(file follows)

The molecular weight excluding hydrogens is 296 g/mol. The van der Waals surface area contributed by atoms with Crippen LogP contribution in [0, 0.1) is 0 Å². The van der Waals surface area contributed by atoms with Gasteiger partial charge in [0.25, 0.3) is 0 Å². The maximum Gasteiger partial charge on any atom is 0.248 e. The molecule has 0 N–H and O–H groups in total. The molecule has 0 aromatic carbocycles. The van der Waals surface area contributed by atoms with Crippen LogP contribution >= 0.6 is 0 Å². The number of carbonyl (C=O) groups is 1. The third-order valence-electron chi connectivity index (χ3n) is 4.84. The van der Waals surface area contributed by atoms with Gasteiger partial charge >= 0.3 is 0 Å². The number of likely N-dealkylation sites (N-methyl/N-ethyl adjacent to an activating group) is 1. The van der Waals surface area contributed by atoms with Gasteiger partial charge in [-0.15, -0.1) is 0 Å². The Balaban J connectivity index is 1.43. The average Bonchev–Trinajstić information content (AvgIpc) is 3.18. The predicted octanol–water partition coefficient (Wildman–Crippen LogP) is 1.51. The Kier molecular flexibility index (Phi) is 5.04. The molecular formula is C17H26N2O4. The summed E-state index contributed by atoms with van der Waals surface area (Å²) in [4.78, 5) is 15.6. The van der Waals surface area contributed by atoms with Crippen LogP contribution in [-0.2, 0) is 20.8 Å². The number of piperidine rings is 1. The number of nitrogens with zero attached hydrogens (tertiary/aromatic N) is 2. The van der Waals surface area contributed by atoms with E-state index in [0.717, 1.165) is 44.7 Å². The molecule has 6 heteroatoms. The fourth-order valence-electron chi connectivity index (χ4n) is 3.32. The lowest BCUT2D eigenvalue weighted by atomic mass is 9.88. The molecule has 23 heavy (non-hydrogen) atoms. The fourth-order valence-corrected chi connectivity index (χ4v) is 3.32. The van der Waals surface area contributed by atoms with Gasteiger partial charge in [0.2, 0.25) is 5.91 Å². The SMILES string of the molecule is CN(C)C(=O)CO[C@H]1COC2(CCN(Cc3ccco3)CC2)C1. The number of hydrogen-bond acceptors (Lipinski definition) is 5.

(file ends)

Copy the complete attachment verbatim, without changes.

The molecular weight excluding hydrogens is 296 g/mol. The van der Waals surface area contributed by atoms with Crippen LogP contribution in [0, 0.1) is 0 Å². The van der Waals surface area contributed by atoms with Gasteiger partial charge in [0.25, 0.3) is 0 Å². The maximum Gasteiger partial charge on any atom is 0.248 e. The molecule has 0 N–H and O–H groups in total. The molecule has 0 aromatic carbocycles. The van der Waals surface area contributed by atoms with Crippen LogP contribution >= 0.6 is 0 Å². The number of carbonyl (C=O) groups is 1. The third-order valence-electron chi connectivity index (χ3n) is 4.84. The van der Waals surface area contributed by atoms with Gasteiger partial charge >= 0.3 is 0 Å². The number of likely N-dealkylation sites (N-methyl/N-ethyl adjacent to an activating group) is 1. The van der Waals surface area contributed by atoms with Gasteiger partial charge in [-0.15, -0.1) is 0 Å². The Balaban J connectivity index is 1.43. The average Bonchev–Trinajstić information content (AvgIpc) is 3.18. The predicted octanol–water partition coefficient (Wildman–Crippen LogP) is 1.51. The Kier molecular flexibility index (Phi) is 5.04. The molecular formula is C17H26N2O4. The summed E-state index contributed by atoms with van der Waals surface area (Å²) in [4.78, 5) is 15.6. The van der Waals surface area contributed by atoms with Crippen LogP contribution in [-0.2, 0) is 20.8 Å². The number of piperidine rings is 1. The number of nitrogens with zero attached hydrogens (tertiary/aromatic N) is 2. The van der Waals surface area contributed by atoms with E-state index in [0.717, 1.165) is 44.7 Å². The molecule has 6 heteroatoms. The fourth-order valence-electron chi connectivity index (χ4n) is 3.32. The lowest BCUT2D eigenvalue weighted by atomic mass is 9.88. The molecule has 23 heavy (non-hydrogen) atoms. The fourth-order valence-corrected chi connectivity index (χ4v) is 3.32. The van der Waals surface area contributed by atoms with Gasteiger partial charge in [0.2, 0.25) is 5.91 Å². The SMILES string of the molecule is CN(C)C(=O)CO[C@H]1COC2(CCN(Cc3ccco3)CC2)C1. The number of hydrogen-bond acceptors (Lipinski definition) is 5.